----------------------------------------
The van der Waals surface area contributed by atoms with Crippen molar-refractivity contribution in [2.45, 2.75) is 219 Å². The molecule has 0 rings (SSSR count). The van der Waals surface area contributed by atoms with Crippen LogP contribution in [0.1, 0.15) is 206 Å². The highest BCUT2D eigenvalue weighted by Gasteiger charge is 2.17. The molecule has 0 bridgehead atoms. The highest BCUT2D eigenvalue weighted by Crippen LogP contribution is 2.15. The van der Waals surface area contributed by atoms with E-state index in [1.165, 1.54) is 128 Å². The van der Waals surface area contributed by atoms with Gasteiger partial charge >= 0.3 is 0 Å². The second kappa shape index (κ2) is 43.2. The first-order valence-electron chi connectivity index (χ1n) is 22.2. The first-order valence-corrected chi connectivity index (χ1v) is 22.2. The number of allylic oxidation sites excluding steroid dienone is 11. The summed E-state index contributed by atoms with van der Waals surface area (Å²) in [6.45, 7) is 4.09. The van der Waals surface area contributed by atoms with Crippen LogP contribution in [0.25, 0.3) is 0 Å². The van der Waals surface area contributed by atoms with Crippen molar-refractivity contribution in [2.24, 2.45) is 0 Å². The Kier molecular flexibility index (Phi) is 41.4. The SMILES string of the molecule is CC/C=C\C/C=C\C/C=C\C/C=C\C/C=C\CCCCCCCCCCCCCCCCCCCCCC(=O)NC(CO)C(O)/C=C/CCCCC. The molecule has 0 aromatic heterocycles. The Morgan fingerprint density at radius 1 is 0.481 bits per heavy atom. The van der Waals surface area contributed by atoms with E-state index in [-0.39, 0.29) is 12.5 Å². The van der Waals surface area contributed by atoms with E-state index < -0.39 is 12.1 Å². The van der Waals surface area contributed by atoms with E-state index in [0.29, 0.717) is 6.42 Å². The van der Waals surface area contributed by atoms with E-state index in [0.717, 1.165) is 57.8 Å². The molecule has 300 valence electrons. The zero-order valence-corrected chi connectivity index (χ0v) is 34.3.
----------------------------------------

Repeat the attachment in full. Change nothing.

The van der Waals surface area contributed by atoms with Crippen molar-refractivity contribution in [2.45, 2.75) is 219 Å². The molecule has 0 rings (SSSR count). The van der Waals surface area contributed by atoms with Crippen LogP contribution in [0.1, 0.15) is 206 Å². The highest BCUT2D eigenvalue weighted by Gasteiger charge is 2.17. The molecule has 0 bridgehead atoms. The highest BCUT2D eigenvalue weighted by Crippen LogP contribution is 2.15. The van der Waals surface area contributed by atoms with E-state index in [1.165, 1.54) is 128 Å². The van der Waals surface area contributed by atoms with Gasteiger partial charge >= 0.3 is 0 Å². The second kappa shape index (κ2) is 43.2. The first-order valence-electron chi connectivity index (χ1n) is 22.2. The first-order valence-corrected chi connectivity index (χ1v) is 22.2. The number of allylic oxidation sites excluding steroid dienone is 11. The summed E-state index contributed by atoms with van der Waals surface area (Å²) in [6.45, 7) is 4.09. The van der Waals surface area contributed by atoms with Crippen LogP contribution in [0.25, 0.3) is 0 Å². The van der Waals surface area contributed by atoms with Crippen molar-refractivity contribution in [2.24, 2.45) is 0 Å². The Kier molecular flexibility index (Phi) is 41.4. The SMILES string of the molecule is CC/C=C\C/C=C\C/C=C\C/C=C\C/C=C\CCCCCCCCCCCCCCCCCCCCCC(=O)NC(CO)C(O)/C=C/CCCCC. The molecule has 0 aromatic heterocycles. The Morgan fingerprint density at radius 1 is 0.481 bits per heavy atom. The van der Waals surface area contributed by atoms with E-state index in [-0.39, 0.29) is 12.5 Å². The van der Waals surface area contributed by atoms with E-state index < -0.39 is 12.1 Å². The van der Waals surface area contributed by atoms with E-state index in [0.29, 0.717) is 6.42 Å². The van der Waals surface area contributed by atoms with E-state index in [0.717, 1.165) is 57.8 Å². The molecule has 300 valence electrons. The zero-order valence-corrected chi connectivity index (χ0v) is 34.3.